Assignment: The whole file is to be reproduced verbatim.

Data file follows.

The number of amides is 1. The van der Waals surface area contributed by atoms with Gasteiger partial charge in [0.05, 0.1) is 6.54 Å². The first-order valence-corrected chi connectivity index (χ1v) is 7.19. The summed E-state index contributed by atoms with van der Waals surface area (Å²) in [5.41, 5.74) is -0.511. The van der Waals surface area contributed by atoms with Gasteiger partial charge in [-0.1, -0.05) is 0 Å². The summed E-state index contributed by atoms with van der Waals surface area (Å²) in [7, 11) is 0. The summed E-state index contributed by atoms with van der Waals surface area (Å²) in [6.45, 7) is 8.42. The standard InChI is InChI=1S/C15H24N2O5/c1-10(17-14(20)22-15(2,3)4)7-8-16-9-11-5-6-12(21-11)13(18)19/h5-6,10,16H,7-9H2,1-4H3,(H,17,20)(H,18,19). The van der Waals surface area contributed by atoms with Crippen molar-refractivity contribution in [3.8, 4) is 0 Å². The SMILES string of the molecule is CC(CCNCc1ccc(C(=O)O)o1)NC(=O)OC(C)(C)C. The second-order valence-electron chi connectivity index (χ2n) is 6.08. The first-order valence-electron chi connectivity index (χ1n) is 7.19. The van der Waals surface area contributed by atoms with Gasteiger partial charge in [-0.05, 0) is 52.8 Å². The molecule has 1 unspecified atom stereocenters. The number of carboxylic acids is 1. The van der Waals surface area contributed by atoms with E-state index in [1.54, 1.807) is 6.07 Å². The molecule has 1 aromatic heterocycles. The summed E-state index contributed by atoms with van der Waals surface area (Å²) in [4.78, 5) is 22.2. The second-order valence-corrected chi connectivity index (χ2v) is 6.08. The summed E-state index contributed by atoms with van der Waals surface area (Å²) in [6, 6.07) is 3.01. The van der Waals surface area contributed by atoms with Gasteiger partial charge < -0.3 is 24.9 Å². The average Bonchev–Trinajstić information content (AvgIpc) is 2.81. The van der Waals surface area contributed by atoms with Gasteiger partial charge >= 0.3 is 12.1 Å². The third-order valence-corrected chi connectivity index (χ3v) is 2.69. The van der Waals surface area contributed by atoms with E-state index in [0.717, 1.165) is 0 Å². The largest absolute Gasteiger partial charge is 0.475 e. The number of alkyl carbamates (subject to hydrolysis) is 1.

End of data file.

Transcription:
The number of amides is 1. The van der Waals surface area contributed by atoms with Gasteiger partial charge in [0.05, 0.1) is 6.54 Å². The first-order valence-corrected chi connectivity index (χ1v) is 7.19. The summed E-state index contributed by atoms with van der Waals surface area (Å²) in [5.41, 5.74) is -0.511. The van der Waals surface area contributed by atoms with Gasteiger partial charge in [-0.1, -0.05) is 0 Å². The summed E-state index contributed by atoms with van der Waals surface area (Å²) in [7, 11) is 0. The summed E-state index contributed by atoms with van der Waals surface area (Å²) in [6.45, 7) is 8.42. The standard InChI is InChI=1S/C15H24N2O5/c1-10(17-14(20)22-15(2,3)4)7-8-16-9-11-5-6-12(21-11)13(18)19/h5-6,10,16H,7-9H2,1-4H3,(H,17,20)(H,18,19). The van der Waals surface area contributed by atoms with Crippen molar-refractivity contribution in [3.8, 4) is 0 Å². The SMILES string of the molecule is CC(CCNCc1ccc(C(=O)O)o1)NC(=O)OC(C)(C)C. The second-order valence-electron chi connectivity index (χ2n) is 6.08. The first-order valence-electron chi connectivity index (χ1n) is 7.19. The van der Waals surface area contributed by atoms with Gasteiger partial charge in [-0.05, 0) is 52.8 Å². The molecule has 1 unspecified atom stereocenters. The number of carboxylic acids is 1. The van der Waals surface area contributed by atoms with E-state index in [1.54, 1.807) is 6.07 Å². The molecule has 1 aromatic heterocycles. The summed E-state index contributed by atoms with van der Waals surface area (Å²) in [4.78, 5) is 22.2. The second-order valence-corrected chi connectivity index (χ2v) is 6.08. The summed E-state index contributed by atoms with van der Waals surface area (Å²) in [6, 6.07) is 3.01. The van der Waals surface area contributed by atoms with Gasteiger partial charge < -0.3 is 24.9 Å². The average Bonchev–Trinajstić information content (AvgIpc) is 2.81. The van der Waals surface area contributed by atoms with Gasteiger partial charge >= 0.3 is 12.1 Å². The third-order valence-corrected chi connectivity index (χ3v) is 2.69. The van der Waals surface area contributed by atoms with E-state index in [0.717, 1.165) is 0 Å². The largest absolute Gasteiger partial charge is 0.475 e. The number of alkyl carbamates (subject to hydrolysis) is 1.